Recently published studies have demonstrated new developments in gastrointestinal cancer.
In case you missed it, the editors of Healio Gastroenterology and Liver Disease have compiled a recap of some of our most recent popular articles involving gastrointestinal cancer, including a text messaging system that has improved colonoscopy adherence, as well as colorectal cancer incidence increasing in younger adults.
Despite increases in CRC screening, racial disparities persist
Health policy changes and a concerted, national effort have led to an overall increase in rates of colorectal cancer screening in the last decade. However, racial and ethnic disparities have persisted, according to study results.
“While an overall improvement in screening rates should be acknowledged, our findings demonstrate that not all racial/ethnic groups benefited equally over time,” Folasade (Fola) P. May, MD, PhD, of the Tamar and Vatche Manoukin Division of Digestive Diseases at UCLA, and colleagues wrote. “Further, there are some groups, namely blacks and [American Indian or Alaska Natives], where improvements in screening disparities have stalled.” READ MORE.
‘We should be unsettled’: Colorectal cancer incidence rising among young adults
Researchers from the American Cancer Society have found increasing incidence of colorectal cancer among young adults in nine high-income countries where population-based screening initiatives have led to stabilized or decreasing trends among older adults, according to study results published in Gut.
“These patterns potentially signal changes in early-age exposures conducive to large bowel carcinogenesis and highlight an urgent need for research to explore the potentially unique etiology of young-onset CRC,” Rebecca Siegel, MPH, of the intramural research department at the American Cancer Society and lead author said in a press release. “Although the absolute risk of CRC in adults younger than 50 years is low relative to older adults, disease trends in young age groups are a key indicator of recent changes in risk factor exposures and often foreshadow the future cancer burden.” READ MORE.
NAFLD regardless of obesity marks increased risk for liver, GI cancers
Nonalcoholic fatty liver disease correlated with an approximately 90% higher risk for liver and gastrointestinal cancers compared with patients without fatty liver disease, while the association between obesity without fatty liver disease and cancer was small.
“The prevalence of obesity has more than doubled in the last four decades and as a result, the incidence of nonalcoholic fatty liver disease (NAFLD) has increased substantially,” Alina M. Allen, MD, from the Mayo Clinic in Rochester, Minnesota, and colleagues wrote. “These unique epidemiologic observations reframe our understanding of the association between obesity and cancer risk. There is a continued need for better characterization of excess adiposity, because current measures of obesity, such as BMI, are insufficient and may overlook other potential key contributors to outcomes, based on ectopic fat distribution.” READ MORE.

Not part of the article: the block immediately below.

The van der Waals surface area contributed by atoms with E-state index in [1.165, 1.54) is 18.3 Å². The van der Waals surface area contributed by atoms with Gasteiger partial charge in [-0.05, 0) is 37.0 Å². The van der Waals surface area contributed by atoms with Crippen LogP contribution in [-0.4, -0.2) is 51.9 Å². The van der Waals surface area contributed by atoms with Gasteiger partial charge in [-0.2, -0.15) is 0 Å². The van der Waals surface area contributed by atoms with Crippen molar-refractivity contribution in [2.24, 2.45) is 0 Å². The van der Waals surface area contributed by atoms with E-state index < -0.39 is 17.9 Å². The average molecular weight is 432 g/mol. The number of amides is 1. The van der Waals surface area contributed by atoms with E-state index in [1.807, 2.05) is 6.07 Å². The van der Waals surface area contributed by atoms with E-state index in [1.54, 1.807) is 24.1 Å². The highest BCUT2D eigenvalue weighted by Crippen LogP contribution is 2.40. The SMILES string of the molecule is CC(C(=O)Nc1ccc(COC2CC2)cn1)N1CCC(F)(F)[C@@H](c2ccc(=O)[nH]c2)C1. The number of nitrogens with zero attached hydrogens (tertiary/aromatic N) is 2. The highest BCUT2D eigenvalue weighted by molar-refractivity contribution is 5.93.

Q&A: Text message system improves colonoscopy adherence
Despite all the dangers involved with colorectal cancer, many people do not keep up to date with recommended colonoscopy screening. About one-third of individuals are behind. With so many barriers and difficulties in place, researchers are left to find ways to make getting patients to colonoscopy easier.
Nadim Mahmud, MD, a hepatology fellow at the Hospital of the University of Pennsylvania, and colleagues decided to put a text messaging system to the test. For a study published in Health Education & Behavior, they recruited 21 patients scheduled for outpatient colonoscopy to participate in the text message program and compared colonoscopy adherence to 50 control individuals who received usual care. READ MORE.
Several significant cholangiocarcinoma risk factors identified
Results from a systematic review and meta-analysis revealed 13 risk factors for intrahepatic and extrahepatic cholangiocarcinoma, the most significant of which included biliary cysts and stones, cirrhosis, hepatitis B and hepatitis C.
Additionally, although diabetes was not among the strongest risk factors, increasing global rates of diabetes may be contributing to rising rates of cholangiocarcinoma (CCA). READ MORE.
Prediction models determine long-term outcomes after liver resection
A set of three prediction models for patients who required liver resection for hepatocellular carcinoma with Child-Pugh B cirrhosis estimated postoperative surgical risks and long-term survival rates.
“When [liver transplantation] is not an option as primary treatment, the appeal to non-curative treatments should be pondered with the figures of survival,” Giammauro Berardi, MD, from Ghent University and Federico II University in Italy, and colleagues wrote. “In either scenario, liver resection represents a valid choice that could be safely considered in the appropriate setting. Accurate patients’ selection according to preoperative baseline characteristics, tumor burden and liver functional tests, as well as minimization of the surgical stress, could lead to improvements in postoperative morbidity achieving safe oncological outcomes.” READ MORE.
H. pylori treatment, vitamins, garlic reduce gastric cancer mortality
Over the course of 22 years of follow-up, treatment for Helicobacter pylori infection, as well as vitamin and garlic supplementation, reduced the risk for death due to gastric cancer.
Kai-Feng Pan, MD, PhD, of the department of cancer epidemiology at Peking University Cancer Hospital and Institute, and colleagues wrote that previous research has shown the benefit of all three treatments, but little is known about their long-term impact. READ MORE.